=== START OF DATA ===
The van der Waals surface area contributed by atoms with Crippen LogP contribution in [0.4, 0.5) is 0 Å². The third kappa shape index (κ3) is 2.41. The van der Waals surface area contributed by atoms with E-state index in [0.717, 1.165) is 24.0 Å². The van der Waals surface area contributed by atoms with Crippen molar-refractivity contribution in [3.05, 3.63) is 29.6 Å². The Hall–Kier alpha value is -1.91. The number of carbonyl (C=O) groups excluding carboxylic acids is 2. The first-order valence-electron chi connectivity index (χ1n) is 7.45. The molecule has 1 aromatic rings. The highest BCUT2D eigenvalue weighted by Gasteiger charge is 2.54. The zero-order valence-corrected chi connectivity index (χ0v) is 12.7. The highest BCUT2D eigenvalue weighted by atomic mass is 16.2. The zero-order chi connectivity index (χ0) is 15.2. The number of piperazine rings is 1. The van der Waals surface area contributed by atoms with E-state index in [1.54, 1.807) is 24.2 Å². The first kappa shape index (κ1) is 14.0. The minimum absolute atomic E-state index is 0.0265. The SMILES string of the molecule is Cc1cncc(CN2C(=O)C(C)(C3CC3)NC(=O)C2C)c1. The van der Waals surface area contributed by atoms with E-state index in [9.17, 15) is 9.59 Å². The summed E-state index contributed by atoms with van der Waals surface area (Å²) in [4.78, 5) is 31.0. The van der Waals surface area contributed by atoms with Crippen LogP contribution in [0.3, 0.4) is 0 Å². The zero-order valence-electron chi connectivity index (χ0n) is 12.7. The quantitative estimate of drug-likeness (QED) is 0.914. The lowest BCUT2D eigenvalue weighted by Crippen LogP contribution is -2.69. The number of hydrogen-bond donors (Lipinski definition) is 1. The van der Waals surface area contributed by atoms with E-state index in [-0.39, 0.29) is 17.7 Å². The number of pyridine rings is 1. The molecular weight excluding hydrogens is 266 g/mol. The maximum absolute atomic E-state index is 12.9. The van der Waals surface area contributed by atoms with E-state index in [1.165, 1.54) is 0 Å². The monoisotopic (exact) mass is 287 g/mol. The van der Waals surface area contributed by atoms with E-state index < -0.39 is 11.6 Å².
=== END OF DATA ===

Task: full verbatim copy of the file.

The van der Waals surface area contributed by atoms with Crippen LogP contribution in [0.4, 0.5) is 0 Å². The third kappa shape index (κ3) is 2.41. The van der Waals surface area contributed by atoms with E-state index in [0.717, 1.165) is 24.0 Å². The van der Waals surface area contributed by atoms with Crippen molar-refractivity contribution in [3.05, 3.63) is 29.6 Å². The Hall–Kier alpha value is -1.91. The number of carbonyl (C=O) groups excluding carboxylic acids is 2. The first-order valence-electron chi connectivity index (χ1n) is 7.45. The molecule has 1 aromatic rings. The highest BCUT2D eigenvalue weighted by Gasteiger charge is 2.54. The zero-order valence-corrected chi connectivity index (χ0v) is 12.7. The highest BCUT2D eigenvalue weighted by atomic mass is 16.2. The zero-order chi connectivity index (χ0) is 15.2. The number of piperazine rings is 1. The van der Waals surface area contributed by atoms with E-state index in [1.54, 1.807) is 24.2 Å². The first kappa shape index (κ1) is 14.0. The minimum absolute atomic E-state index is 0.0265. The SMILES string of the molecule is Cc1cncc(CN2C(=O)C(C)(C3CC3)NC(=O)C2C)c1. The van der Waals surface area contributed by atoms with E-state index in [9.17, 15) is 9.59 Å². The summed E-state index contributed by atoms with van der Waals surface area (Å²) in [4.78, 5) is 31.0. The van der Waals surface area contributed by atoms with Crippen LogP contribution in [0.3, 0.4) is 0 Å². The zero-order valence-electron chi connectivity index (χ0n) is 12.7. The quantitative estimate of drug-likeness (QED) is 0.914. The lowest BCUT2D eigenvalue weighted by Crippen LogP contribution is -2.69. The number of hydrogen-bond donors (Lipinski definition) is 1. The van der Waals surface area contributed by atoms with E-state index in [-0.39, 0.29) is 17.7 Å². The number of pyridine rings is 1. The molecular weight excluding hydrogens is 266 g/mol. The maximum absolute atomic E-state index is 12.9. The van der Waals surface area contributed by atoms with E-state index in [1.165, 1.54) is 0 Å². The monoisotopic (exact) mass is 287 g/mol. The van der Waals surface area contributed by atoms with E-state index < -0.39 is 11.6 Å².